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Go to Bible: Ezekiel 9
“cried out in my ears.” This is a splendid example of audible revelation, although it is part of the larger revelation Ezekiel was having. [For more information on revelation, what it is and how it works, see commentary on Gal. 1:12].
Note that Yahweh cries into Ezekiel’s ears with a loud voice to make a strong impression on Ezekiel, right after saying that the sin of the people was so great that if they cried out to God with a loud voice He would not hear them (Ezek. 8:18).(top)
“six men.” These are not human beings, but spirit beings in the form of men, and therefore called “men.” They are never specifically said to be angels, and they may not have been. Apparently there are many different types of spirit beings, just as there are many types of people and animals on earth (see commentary on Eph. 3:15).
“upper gate.” Also called, “the upper gate of Benjamin,” this is the gate in the northern wall of the Temple, not the northern gate in the city wall. It was built by king Jotham, son of Uzziah (2 Kings 15:35).
“shattering weapon.” This is most likely a war club. It is not the word for sword. Judah will be shattered.
“they went in.” That is, into the inner courtyard of the Temple area.
“and stood beside the bronze altar.” The bronze altar was between the entrance to the Temple proper and the east gate of the Temple, so God, standing in front of the Holy Place in the threshold of the Temple, could look directly at these spirit beings.(top)
“And the glory of the God of Israel went up.” In Ezekiel’s vision, God, surrounded by His glory, that is, His glorious brightness, moves to the threshold of the Temple (when the text says “the glory of God” moved, it is assumed that the reader knows the glory is surrounding God—that He is personally present in it, so that in this context, when the glory moves, God moves. See commentary on Ezek. 1:28).
The text is not specifically clear about where God had come from when He moved to the threshold of the Temple. When Ezekiel was taken in his vision to the north gate of the Temple adjacent to the altar, God was already there (Ezek. 8:3-4). Then God led Ezekiel on a tour of the Temple and the wickedness going on there (Ezek. 8:5, 7, 14, 16). It is possible that God rode on His cherubim chariot-throne while giving that tour, and that does seems to be the natural reading of the text seeing that after the tour God moves from over the cherubim to the threshold of the Temple (Ezek. 9:3; 10:3-4).
It does not seem that God moved from inside the Holy of Holies to the threshold of the Temple, although some scholars believe that when the text says God moved from the “cherub” to the threshold that He moved from the cherubim inside the Holy of Holies to the threshold. But we learn from Ezekiel 10:3 that God had parked His chariot-throne on the south side of the Temple in the courtyard, and God’s glory had filled the inner courtyard. God apparently had come into the Temple courtyard riding on His cherubim chariot-throne and would have been “above” the cherubim on his throne (cp. Ezek. 1:26). Then He got off his throne that was above the cherubim and went to the threshold of the Temple, immediately in front of the entrance to the Holy Place.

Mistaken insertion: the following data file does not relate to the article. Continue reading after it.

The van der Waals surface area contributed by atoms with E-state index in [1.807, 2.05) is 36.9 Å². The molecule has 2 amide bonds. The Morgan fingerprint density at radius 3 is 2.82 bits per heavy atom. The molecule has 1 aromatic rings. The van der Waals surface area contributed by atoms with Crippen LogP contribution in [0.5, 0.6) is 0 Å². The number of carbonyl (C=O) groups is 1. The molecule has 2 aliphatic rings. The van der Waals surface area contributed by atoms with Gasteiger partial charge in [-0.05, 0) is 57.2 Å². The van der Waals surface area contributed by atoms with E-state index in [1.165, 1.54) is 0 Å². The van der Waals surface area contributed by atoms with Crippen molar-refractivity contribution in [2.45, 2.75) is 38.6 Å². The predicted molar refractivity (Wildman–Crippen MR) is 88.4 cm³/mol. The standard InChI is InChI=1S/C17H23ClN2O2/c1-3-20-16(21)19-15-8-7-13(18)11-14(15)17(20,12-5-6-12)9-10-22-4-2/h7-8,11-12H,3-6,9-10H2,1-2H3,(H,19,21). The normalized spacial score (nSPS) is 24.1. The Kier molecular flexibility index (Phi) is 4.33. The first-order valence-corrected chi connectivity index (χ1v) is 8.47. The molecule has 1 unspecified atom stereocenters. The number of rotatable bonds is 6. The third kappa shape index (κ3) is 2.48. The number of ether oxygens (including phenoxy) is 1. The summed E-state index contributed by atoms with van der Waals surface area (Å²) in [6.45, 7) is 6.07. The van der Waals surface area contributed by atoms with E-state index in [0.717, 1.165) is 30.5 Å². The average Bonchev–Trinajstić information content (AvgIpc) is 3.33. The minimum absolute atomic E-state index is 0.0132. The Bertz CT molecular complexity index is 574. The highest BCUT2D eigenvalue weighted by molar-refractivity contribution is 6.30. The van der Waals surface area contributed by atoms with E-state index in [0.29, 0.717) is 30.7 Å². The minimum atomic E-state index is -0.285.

Once at the threshold of the Temple, God issues a command to destroy Jerusalem. Most scholars agree that the threshold of the Temple is the entrance to the Temple itself, which is the entrance to the Holy Place. God did not issue His command to destroy Jerusalem from His chariot-throne even though He could have; He issued His command from the Temple itself. This is significant because He had wanted to live in His Temple among His people, but their egregious sins drove Him away, and even resulted in His command to destroy Jerusalem. God understands that people sin, but when people willfully sin against Him out of a hard and rebellious heart, He withdraws from them and their sin has terrible consequences.
What Ezekiel 9:3 says is stated again in Ezekiel 10:4, Yahweh coming off His chariot-throne and going to the threshold of the Temple. However, in Ezekiel 10 the text focuses on the glory of God—the brilliant light that surrounded God and indicated His presence—and shows how it filled both the Temple court and the Temple itself. Also, Ezekiel 10 tells us more about the “man” who will bring judgment on Israel, and that he is to scatter burning coals on Jerusalem (Ezek. 10:2, 6-7).